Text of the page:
New approach to peer review results in slightly longer decision times and more appeals against decisions, but several other features of the review process, such as the ease of finding reviewers, remain unchanged.
Last year eLife introduced a peer-review trial in which authors could opt in to a process in which they had greater control over the ultimate decision to publish. In brief, once an editor had invited a paper for peer review, eLife was then committed to publishing the work, along with the peer review assessments, unless the authors decided to withdraw (see Peer review: eLife trials a new approach for further details). The authors of 313 submissions between June 26 and August 8, 2018 elected to participate.
In January, we described some initial results (see Peer review: First results from a trial at eLife). Of the 313 submissions, 70 (22.4%) were encouraged for in-depth peer review. We noted that this “encouragement rate” was higher for late-career researchers compared to their early- and mid-career colleagues. We also observed that encouragement rates were similar for male and female last authors in the trial process.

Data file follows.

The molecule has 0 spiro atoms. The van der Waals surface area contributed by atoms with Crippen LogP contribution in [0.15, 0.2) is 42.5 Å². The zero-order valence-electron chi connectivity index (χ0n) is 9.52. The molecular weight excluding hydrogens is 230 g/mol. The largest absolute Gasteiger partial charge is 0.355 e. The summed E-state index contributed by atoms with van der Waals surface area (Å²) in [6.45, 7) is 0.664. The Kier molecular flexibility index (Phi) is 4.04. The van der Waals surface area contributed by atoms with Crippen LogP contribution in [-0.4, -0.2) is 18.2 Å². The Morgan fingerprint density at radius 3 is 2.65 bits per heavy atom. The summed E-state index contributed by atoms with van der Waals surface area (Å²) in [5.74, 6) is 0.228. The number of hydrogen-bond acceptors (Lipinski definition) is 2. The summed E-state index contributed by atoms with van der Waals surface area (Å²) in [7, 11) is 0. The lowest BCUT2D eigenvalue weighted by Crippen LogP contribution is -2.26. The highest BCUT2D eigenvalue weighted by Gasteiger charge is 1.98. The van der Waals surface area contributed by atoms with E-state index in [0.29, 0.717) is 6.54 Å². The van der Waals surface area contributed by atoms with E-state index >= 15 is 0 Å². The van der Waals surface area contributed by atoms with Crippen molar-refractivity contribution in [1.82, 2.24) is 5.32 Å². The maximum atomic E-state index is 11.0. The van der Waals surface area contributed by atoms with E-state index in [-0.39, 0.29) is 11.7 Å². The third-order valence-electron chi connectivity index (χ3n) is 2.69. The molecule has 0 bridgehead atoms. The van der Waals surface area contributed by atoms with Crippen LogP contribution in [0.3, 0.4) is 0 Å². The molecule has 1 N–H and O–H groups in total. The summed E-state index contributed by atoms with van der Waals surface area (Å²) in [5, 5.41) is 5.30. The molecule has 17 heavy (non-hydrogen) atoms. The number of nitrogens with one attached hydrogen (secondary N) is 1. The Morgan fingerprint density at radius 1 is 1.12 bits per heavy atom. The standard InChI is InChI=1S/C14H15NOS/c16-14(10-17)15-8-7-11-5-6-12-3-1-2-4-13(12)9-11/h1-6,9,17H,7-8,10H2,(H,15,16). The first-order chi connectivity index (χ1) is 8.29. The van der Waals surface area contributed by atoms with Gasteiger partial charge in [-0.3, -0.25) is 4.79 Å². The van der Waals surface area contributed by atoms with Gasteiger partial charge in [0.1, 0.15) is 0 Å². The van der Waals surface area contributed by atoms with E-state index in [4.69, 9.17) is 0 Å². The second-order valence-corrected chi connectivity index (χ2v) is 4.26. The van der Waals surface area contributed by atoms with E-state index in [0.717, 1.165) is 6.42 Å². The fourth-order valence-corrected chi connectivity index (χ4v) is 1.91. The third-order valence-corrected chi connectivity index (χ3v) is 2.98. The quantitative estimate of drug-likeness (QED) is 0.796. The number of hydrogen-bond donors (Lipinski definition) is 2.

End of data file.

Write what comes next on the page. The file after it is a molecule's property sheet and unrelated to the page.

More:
We will now summarise some re-analysis of the initial decision step, and the results of the peer-review process itself for the 70 trial papers sent for in-depth review and for 162 papers that went through the regular review process during the same period. We are planning to present the final outcomes of the trial at a later date.
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